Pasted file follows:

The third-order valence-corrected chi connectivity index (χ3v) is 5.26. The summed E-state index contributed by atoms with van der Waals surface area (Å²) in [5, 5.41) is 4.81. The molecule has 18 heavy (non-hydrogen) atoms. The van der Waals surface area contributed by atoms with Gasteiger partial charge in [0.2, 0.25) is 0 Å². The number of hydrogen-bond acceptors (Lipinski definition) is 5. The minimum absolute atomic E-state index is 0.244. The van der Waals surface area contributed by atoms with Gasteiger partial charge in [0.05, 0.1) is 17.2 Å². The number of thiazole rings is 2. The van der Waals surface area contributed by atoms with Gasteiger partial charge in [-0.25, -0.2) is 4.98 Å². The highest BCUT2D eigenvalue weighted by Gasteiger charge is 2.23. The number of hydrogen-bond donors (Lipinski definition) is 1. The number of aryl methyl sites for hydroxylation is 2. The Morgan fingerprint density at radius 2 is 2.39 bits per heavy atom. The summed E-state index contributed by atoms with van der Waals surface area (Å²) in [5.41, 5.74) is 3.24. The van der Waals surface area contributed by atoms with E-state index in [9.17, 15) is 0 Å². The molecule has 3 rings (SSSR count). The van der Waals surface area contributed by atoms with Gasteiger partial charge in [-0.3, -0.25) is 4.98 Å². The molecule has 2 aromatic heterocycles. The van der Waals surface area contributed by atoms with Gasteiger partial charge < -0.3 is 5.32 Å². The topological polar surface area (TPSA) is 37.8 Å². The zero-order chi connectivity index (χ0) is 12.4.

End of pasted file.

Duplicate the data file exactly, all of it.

The third-order valence-corrected chi connectivity index (χ3v) is 5.26. The summed E-state index contributed by atoms with van der Waals surface area (Å²) in [5, 5.41) is 4.81. The molecule has 18 heavy (non-hydrogen) atoms. The van der Waals surface area contributed by atoms with Gasteiger partial charge in [0.2, 0.25) is 0 Å². The number of hydrogen-bond acceptors (Lipinski definition) is 5. The minimum absolute atomic E-state index is 0.244. The van der Waals surface area contributed by atoms with Gasteiger partial charge in [0.05, 0.1) is 17.2 Å². The number of thiazole rings is 2. The van der Waals surface area contributed by atoms with Gasteiger partial charge in [-0.25, -0.2) is 4.98 Å². The highest BCUT2D eigenvalue weighted by Gasteiger charge is 2.23. The number of hydrogen-bond donors (Lipinski definition) is 1. The number of aryl methyl sites for hydroxylation is 2. The Morgan fingerprint density at radius 2 is 2.39 bits per heavy atom. The summed E-state index contributed by atoms with van der Waals surface area (Å²) in [5.41, 5.74) is 3.24. The van der Waals surface area contributed by atoms with E-state index in [9.17, 15) is 0 Å². The molecule has 3 rings (SSSR count). The van der Waals surface area contributed by atoms with Gasteiger partial charge in [-0.3, -0.25) is 4.98 Å². The molecule has 2 aromatic heterocycles. The van der Waals surface area contributed by atoms with Gasteiger partial charge < -0.3 is 5.32 Å². The topological polar surface area (TPSA) is 37.8 Å². The zero-order chi connectivity index (χ0) is 12.4.